Tonale: the volume player to change Alfa’s fortunes in SA?
You want a beautifully designed compact sport-utility vehicle that stands out on the road. You also want all the modern gadgetry that makes your commute as pleasant and safe as possible.
Feast your eyes and your senses on the new Alfa Romeo Tonale. It is the brand’s first foray into the compact SUV market, and they’ve made sure to offer a distinctive option in the segment.
The Tonale is available in three specifications: the entry level Ti, launch edition Speciale and the range-topping Veloce. The Speciale will only be available for the first quarter of 2023, and it is the model we drove at the launch in the Western Cape.
The styling is typical Alfa Romeo. It’ sa beautiful blend of sporty, classy and not a copy-and-paste of another manufacturer. The distinctive “3+3” LED headlights are a tribute to the SZ Zagato model of the 80s, while the rear window’s shape pays homage to the 8C.
The distinctive GT bodyline reminds me of the original GT Sprint from the 1960s. All of these elements combine to give the Tonale a look that will satisfy any Alfisti and consumers new to the brand alike.
The retro thread carries over into the interior. The “telescopic” dash harks back to the ‘60s and everything is orientated towards the driver.
The 12.3” TFT instrument cluster is clear and conveys a lot of information with the speedometer and tachometer designed to look like those out of the old GT Sprint and such.
The infotainment’s full touch screen 10.25-inch screen features high resolution and clear graphics and is easy to operate. It features wireless Apple Carplay and
wireless Android Auto – which proved quite finicky with a flagship Android phone.
The soft touch dash and other materials used in the cabin are all pleasant, save for the side air vents – they look and feel cheap. The seats are comfortable and electric adjustment is plentiful to find the optimal driving position.
All three options feature the same mild hybrid drivetrain – a turbocharged 1.5litre, four-cylinder engine delivering 118kW and 240Nm to the front wheels through a seven-speed dual-clutch transmission (DCT) and is assisted by a 48V battery producing an extra 15kW of power.
A 0-100km/h time of 8.8 seconds is claimed along with a top speed of 210km/h. The battery enables full electric drive at low speeds and silent starting. Regenerative braking is used to charge the battery. There is no plug-in hybrid on the cards for SA at the moment.
Alfa Romeo’s motorsport history is a rich one, and as such its road cars are designed to be sporty offerings. They always emphasise the driving aspect and the Tonale’s handling is pin sharp.
The quick steering ratio means the steering is very direct and the chassis features a 50:50 weight distribution.
This enables the Tonale to excel in handling tests compared to its competitors. The front-end tucks into corners with much more gusto than the high centre of gravity would suggest.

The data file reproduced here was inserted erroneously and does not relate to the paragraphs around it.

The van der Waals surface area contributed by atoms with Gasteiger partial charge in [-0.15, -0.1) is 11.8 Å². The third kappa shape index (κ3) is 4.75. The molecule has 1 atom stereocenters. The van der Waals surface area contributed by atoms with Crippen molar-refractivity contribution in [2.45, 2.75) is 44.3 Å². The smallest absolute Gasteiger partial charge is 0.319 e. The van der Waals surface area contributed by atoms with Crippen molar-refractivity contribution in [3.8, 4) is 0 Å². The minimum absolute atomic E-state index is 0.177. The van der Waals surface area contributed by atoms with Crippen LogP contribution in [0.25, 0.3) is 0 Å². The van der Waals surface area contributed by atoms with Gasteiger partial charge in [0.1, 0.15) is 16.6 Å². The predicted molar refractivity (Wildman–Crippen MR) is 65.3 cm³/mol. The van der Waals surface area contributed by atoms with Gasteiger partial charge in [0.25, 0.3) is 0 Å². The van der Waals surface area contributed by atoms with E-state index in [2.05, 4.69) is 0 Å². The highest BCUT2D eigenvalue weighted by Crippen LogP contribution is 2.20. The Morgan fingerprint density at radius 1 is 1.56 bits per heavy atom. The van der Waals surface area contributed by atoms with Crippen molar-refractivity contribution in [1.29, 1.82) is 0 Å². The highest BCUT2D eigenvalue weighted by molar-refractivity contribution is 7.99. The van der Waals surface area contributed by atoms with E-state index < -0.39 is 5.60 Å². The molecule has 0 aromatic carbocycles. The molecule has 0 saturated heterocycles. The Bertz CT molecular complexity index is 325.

The power-assisted steering does a good job of communicating what the tyres are doing, but the 20-inch Teledial wheels fitted to the Speciale specification does introduce some harsh ride qualities on imperfect roads, especially when the DNA drive mode selector is set to Dynamic.
Body roll is kept well in check by the adaptive suspension, and the confidence inspired in the driver when pushing on through a twisty mountain pass is plentiful.
Adaptive cruise control, lane assist and collision avoidance systems as standard on all models means it is a level two autonomous vehicle, which greatly adds to the impressive five-star NCAP safety rating.
The turbocharged 1.5 litre, four-cylinder engine is unfortunately not very complementary to the dynamic package. The mill lacks character and suffers from quite evident turbo lag.
Redline is a low 5,500rpm and it just never feels like it’s really on the boil at any revs.
Driving over the Bains Kloof Pass, a narrow piece of winding tar with a sheer drop-off on one side, proved to be quite frustrating thanks to the engine. The throttle pedal is quite stiff and rather numb in response. It took some thinking to extract the best possible power out of the engine while carving the pass.
The seven-speed DCT is quite smooth. In general driving it is great when left in auto mode. When switching to manual mode and using the big silver paddles (which are fixed to the steering column and do not turn with the steering wheel) downshifts were immediate, but upshifts had quite a delay.
Overall the Tonale is a mixed bag. Great looks with amazing handling engage the driver like no other in the segment. The engine leaves much to be desired though and getting anywhere close to the claimed 5.7l/100km fuel consumption is a hard task.
The interior is a beautiful place to be in with all the technology you’d want at your fingertips. At R739,900 for the entry level Ti model and R819,900 for the range topping Veloce, the Tonale is going to be a tough sell in a market spoilt for choice.